Viewing Robert Boynes’s paintings from the last five decades is like watching the joys and plagues of Western culture appear before our very eyes. Among the artist’s many engagements, there are concerns with technology, pleasure, modernism, urban alienation, imperialism, capitalism and the environment. Simply put, it’s the stuff of modern life. In acknowledgement of such a vast array of work, MAY SPACE is currently surveying a collection of the artist’s paintings from the last fifty years.
Beginning with the artist’s early years in the 1960s and 1970s, the show considers Boynes’s initial focus on neo-pop imagery, alongside the influence of the artist’s travels abroad. An ongoing fascination with capitalism, and it’s various effects, also began to emerge during this time.
These interests paved the way for later explorations into Australian urban development, as well as a stylistic turn to oil painting. While Boynes eventually moved away from the clean lines of his early work (indeed some of the artist’s later works look positively traumatised), the implicit feelings of anxiety, of wanting to interrogate modern life, remain persistent.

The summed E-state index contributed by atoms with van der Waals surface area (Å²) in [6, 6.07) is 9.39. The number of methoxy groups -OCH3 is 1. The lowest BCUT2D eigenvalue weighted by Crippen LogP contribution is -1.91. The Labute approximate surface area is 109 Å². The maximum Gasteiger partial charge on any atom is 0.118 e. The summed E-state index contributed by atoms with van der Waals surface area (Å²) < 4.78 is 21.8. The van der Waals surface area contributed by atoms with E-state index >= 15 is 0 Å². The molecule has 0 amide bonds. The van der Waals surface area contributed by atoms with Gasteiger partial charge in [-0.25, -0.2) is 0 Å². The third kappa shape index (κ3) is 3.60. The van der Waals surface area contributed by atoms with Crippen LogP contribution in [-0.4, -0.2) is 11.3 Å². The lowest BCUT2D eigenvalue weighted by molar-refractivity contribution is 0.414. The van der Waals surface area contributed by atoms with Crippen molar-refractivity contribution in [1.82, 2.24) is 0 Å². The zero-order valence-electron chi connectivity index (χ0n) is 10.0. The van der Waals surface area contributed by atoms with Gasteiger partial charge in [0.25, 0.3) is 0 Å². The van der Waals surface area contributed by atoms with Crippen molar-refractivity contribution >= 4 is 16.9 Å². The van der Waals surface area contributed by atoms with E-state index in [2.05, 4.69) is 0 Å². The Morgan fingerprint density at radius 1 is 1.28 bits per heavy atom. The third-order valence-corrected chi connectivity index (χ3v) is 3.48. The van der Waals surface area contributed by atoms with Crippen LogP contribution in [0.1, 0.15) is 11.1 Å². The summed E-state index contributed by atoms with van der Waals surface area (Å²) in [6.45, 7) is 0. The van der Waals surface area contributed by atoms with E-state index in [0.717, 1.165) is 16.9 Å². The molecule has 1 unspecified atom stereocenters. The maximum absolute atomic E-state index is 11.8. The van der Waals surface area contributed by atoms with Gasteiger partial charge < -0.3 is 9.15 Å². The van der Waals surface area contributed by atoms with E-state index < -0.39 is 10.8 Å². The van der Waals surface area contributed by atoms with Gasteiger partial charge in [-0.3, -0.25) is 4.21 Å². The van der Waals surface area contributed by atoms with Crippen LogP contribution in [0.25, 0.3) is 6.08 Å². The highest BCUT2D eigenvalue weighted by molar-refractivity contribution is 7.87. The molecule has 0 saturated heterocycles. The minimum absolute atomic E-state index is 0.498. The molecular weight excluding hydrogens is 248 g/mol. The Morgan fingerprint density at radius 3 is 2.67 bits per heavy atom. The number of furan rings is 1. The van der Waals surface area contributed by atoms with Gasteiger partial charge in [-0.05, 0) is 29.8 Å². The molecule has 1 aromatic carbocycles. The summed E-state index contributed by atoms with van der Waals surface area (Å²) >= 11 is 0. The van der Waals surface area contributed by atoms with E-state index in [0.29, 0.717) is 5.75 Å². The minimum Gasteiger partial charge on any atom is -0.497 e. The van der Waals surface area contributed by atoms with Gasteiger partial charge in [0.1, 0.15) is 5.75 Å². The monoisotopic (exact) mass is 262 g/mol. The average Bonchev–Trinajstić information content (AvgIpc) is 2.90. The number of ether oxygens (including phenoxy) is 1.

From here the exhibition moves to the imagery Boynes is most well known for; multi-layered cityscapes and snapshots of urban life. Many of these works begin from a photograph (some of which are taken by Boynes, while others are appropriated from various publications or the internet) and are manipulated with water and paint.
In some moments Boynes’s work is overtly political and has a clear social point to make. At other times the artist’s paintings slip more into abstraction, becoming quieter and more intuitive.
The works included in Five Decades were selected from Boynes’s studio and includes paintings not previously shown in Australia. The exhibition also coincides with Modern Times, a survey show of Boynes’s paintings since 2000, currently taking place at ANU Drill Hall Gallery in Canberra.